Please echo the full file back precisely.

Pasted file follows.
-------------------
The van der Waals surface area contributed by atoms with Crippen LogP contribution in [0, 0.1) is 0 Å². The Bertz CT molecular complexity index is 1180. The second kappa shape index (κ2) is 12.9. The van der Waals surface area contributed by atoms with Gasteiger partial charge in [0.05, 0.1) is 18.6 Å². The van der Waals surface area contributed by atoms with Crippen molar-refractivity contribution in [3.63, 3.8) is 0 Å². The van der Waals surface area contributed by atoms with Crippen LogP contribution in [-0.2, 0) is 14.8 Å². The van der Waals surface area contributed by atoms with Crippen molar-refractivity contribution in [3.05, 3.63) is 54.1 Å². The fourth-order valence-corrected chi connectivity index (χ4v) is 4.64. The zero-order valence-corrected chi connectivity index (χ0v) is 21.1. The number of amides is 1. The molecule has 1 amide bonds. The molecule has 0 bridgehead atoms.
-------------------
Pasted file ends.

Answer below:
The van der Waals surface area contributed by atoms with Crippen LogP contribution in [0, 0.1) is 0 Å². The Bertz CT molecular complexity index is 1180. The second kappa shape index (κ2) is 12.9. The van der Waals surface area contributed by atoms with Gasteiger partial charge in [0.05, 0.1) is 18.6 Å². The van der Waals surface area contributed by atoms with Crippen molar-refractivity contribution in [3.63, 3.8) is 0 Å². The van der Waals surface area contributed by atoms with Crippen LogP contribution in [-0.2, 0) is 14.8 Å². The van der Waals surface area contributed by atoms with Crippen molar-refractivity contribution in [3.05, 3.63) is 54.1 Å². The fourth-order valence-corrected chi connectivity index (χ4v) is 4.64. The zero-order valence-corrected chi connectivity index (χ0v) is 21.1. The number of amides is 1. The molecule has 1 amide bonds. The molecule has 0 bridgehead atoms.